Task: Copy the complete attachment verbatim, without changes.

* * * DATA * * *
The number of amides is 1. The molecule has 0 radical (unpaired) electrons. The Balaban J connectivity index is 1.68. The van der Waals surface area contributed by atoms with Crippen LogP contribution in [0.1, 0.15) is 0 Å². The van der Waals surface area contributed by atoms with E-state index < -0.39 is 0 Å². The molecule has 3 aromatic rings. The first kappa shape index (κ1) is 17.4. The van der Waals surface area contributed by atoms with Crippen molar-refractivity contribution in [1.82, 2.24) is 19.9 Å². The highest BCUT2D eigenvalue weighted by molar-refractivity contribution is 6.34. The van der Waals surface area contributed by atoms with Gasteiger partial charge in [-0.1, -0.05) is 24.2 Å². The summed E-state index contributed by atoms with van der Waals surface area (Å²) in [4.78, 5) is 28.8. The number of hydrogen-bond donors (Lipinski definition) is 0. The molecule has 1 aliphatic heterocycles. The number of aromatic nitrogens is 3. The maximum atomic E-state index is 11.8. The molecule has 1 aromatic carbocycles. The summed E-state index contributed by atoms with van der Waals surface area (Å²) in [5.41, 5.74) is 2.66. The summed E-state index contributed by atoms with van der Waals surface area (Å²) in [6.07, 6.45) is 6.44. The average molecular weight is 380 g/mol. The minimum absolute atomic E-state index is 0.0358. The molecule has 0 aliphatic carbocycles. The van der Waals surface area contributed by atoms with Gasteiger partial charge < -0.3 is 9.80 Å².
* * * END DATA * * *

The number of amides is 1. The molecule has 0 radical (unpaired) electrons. The Balaban J connectivity index is 1.68. The van der Waals surface area contributed by atoms with Crippen LogP contribution in [0.1, 0.15) is 0 Å². The van der Waals surface area contributed by atoms with E-state index < -0.39 is 0 Å². The molecule has 3 aromatic rings. The first kappa shape index (κ1) is 17.4. The van der Waals surface area contributed by atoms with Crippen molar-refractivity contribution in [1.82, 2.24) is 19.9 Å². The highest BCUT2D eigenvalue weighted by molar-refractivity contribution is 6.34. The van der Waals surface area contributed by atoms with Gasteiger partial charge in [-0.1, -0.05) is 24.2 Å². The summed E-state index contributed by atoms with van der Waals surface area (Å²) in [4.78, 5) is 28.8. The number of hydrogen-bond donors (Lipinski definition) is 0. The molecule has 1 aliphatic heterocycles. The number of aromatic nitrogens is 3. The maximum atomic E-state index is 11.8. The molecule has 1 aromatic carbocycles. The summed E-state index contributed by atoms with van der Waals surface area (Å²) in [5.41, 5.74) is 2.66. The summed E-state index contributed by atoms with van der Waals surface area (Å²) in [6.07, 6.45) is 6.44. The average molecular weight is 380 g/mol. The minimum absolute atomic E-state index is 0.0358. The molecule has 0 aliphatic carbocycles. The van der Waals surface area contributed by atoms with Gasteiger partial charge < -0.3 is 9.80 Å².